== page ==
Friday, September 22 2023 - 1:00 AM

Sharing Scripture — November 5, 2022

Meaning of the Cross


For use: October 30 – November 5, 2022
Texts: Revelation 13:8; Matthew 17:22, 23; Mark 9:30–32; John 19:1–30; Romans 6:23; 1 Corinthians 1:18–24


Día de los Muertos (Day of the Dead) closed out this year’s Spooky Season, bringing to a temporary end skeleton costumes and candied skulls.

While we all have a vague idea of what the holiday represents – remembering departed loved ones, opening a spiritual portal to enable the dead’s return to the Earth, and coming together to eat good food – it’s much more than that. …

It’s a celebration of life!

In other words, it reminds people not to take life for granted.

And the skeleton costumes are not just for fun.

Every symbol plays an important role. Even salt and water, flowers and incense have jobs to do. Skulls represent those who have passed (obviously), and the food offerings and beautiful décor on the ofrendas (altars) are meant to help guide the departed back to their families. By gazing upon the symbols the dead can reconnect with the living.

For those of us who did not grow up experiencing this tradition, the holiday can sound more than a little creepy and far-fetched. How can gazing at symbols reinstate life?

Not so fast!

The Israelites, dying from attacks by serpents, looked upon a bronze serpent – lifted up on a pole – to overcome the venom and live (Numbers 21:4-9). But the power was not in the bronze snake. The power was in acknowledging their sin and staring down its result – through a symbol – in faith that God would heal them of their mortal wounds and iniquities.

And that symbol was a precursor of the better known symbol that was to come: Jesus on the cross! The ancient Roman torture device meant to bring about excruciating death is now no longer an object to fear, for it is a symbol of life! Because through death on the cross and ensuing resurrection, Christ drained death of its power.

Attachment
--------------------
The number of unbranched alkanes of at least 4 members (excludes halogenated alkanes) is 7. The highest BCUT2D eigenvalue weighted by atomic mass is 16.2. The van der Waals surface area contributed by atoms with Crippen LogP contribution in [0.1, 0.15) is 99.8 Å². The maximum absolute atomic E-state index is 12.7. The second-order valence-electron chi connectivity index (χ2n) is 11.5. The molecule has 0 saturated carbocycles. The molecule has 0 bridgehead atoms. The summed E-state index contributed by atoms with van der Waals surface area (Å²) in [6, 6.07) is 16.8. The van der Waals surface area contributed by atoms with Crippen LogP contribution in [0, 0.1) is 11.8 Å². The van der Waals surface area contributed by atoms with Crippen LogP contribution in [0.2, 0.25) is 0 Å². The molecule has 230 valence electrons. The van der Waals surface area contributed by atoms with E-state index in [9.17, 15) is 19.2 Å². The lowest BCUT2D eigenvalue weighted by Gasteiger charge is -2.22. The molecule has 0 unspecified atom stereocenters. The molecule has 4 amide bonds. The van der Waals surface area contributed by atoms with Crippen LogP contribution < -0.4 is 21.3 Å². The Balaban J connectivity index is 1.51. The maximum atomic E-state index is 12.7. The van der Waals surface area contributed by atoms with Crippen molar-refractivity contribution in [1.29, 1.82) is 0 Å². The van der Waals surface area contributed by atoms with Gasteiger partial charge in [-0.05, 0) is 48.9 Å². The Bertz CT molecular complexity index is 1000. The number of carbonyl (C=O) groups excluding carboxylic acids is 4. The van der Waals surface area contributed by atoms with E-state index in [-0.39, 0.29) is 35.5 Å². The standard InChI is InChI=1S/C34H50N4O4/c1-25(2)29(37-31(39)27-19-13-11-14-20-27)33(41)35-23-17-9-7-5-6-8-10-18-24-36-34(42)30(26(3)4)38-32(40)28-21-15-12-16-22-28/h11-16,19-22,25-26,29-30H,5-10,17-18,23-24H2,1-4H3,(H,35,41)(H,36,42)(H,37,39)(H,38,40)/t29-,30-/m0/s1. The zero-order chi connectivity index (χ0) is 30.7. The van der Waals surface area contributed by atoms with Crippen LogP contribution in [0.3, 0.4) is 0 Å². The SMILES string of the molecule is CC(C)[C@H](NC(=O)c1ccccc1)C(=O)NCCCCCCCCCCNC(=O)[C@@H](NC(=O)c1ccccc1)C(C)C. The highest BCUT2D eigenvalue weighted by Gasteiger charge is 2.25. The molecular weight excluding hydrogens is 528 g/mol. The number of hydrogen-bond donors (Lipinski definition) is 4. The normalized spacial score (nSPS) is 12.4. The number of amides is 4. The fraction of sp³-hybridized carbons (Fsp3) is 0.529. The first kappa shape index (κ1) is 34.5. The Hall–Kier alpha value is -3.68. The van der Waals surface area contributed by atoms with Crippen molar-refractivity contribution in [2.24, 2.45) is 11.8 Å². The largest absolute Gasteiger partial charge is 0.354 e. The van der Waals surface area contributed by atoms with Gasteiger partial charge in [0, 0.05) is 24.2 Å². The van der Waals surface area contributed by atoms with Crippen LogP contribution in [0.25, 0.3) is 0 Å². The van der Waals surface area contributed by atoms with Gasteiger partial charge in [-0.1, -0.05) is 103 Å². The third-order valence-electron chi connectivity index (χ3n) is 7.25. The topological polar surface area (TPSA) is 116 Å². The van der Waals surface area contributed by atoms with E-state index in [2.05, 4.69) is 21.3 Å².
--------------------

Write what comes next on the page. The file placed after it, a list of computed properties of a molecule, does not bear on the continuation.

Now when we gaze on the cross, or more specifically Jesus our perfect Sacrifice, we can rejoice in that death will not touch our spirits and we will live eternally with the Lord.

For Reflection


Connecting: An ofrenda is decorated with some of the departed’s favorite food, drinks and other items from the material world. It makes a statement about the person’s life. What would be placed on yours?

Sharing: All Souls’ Day, Pitru Paksha, Obon, Día de los Muertos, Chuseok, Qingming Festival … Cultures around the world celebrate, in some form, the souls of the dead. Why do you think such different cultures have such similar holidays?

  1. Death is something we all fear and we have common ways of dealing with that fear and loss
  2. It is the deceptive work of Satan and the fallen angels
  3. It hints at a common origin story
  4. Some things cannot be explained without giving credit to the paranormal
  5. This is how Gentiles explained the resurrection of the dead like Moses, Lazarus, and Jesus
  6. Other

Applying: Hebrews 10 makes clear that our sacrifices are not enough to atone for our sins. Sacrifices repeated at the alter year after year cannot draw us any closer to God or shape a departed soul’s future. Pray for and brainstorm ways you can use this knowledge from Scripture to help those who believe in the undying soul.

Valuing: Do symbols inhibit you from celebrating certain holidays? How do symbols you disagree with impact your life?


~Stefani Leeper


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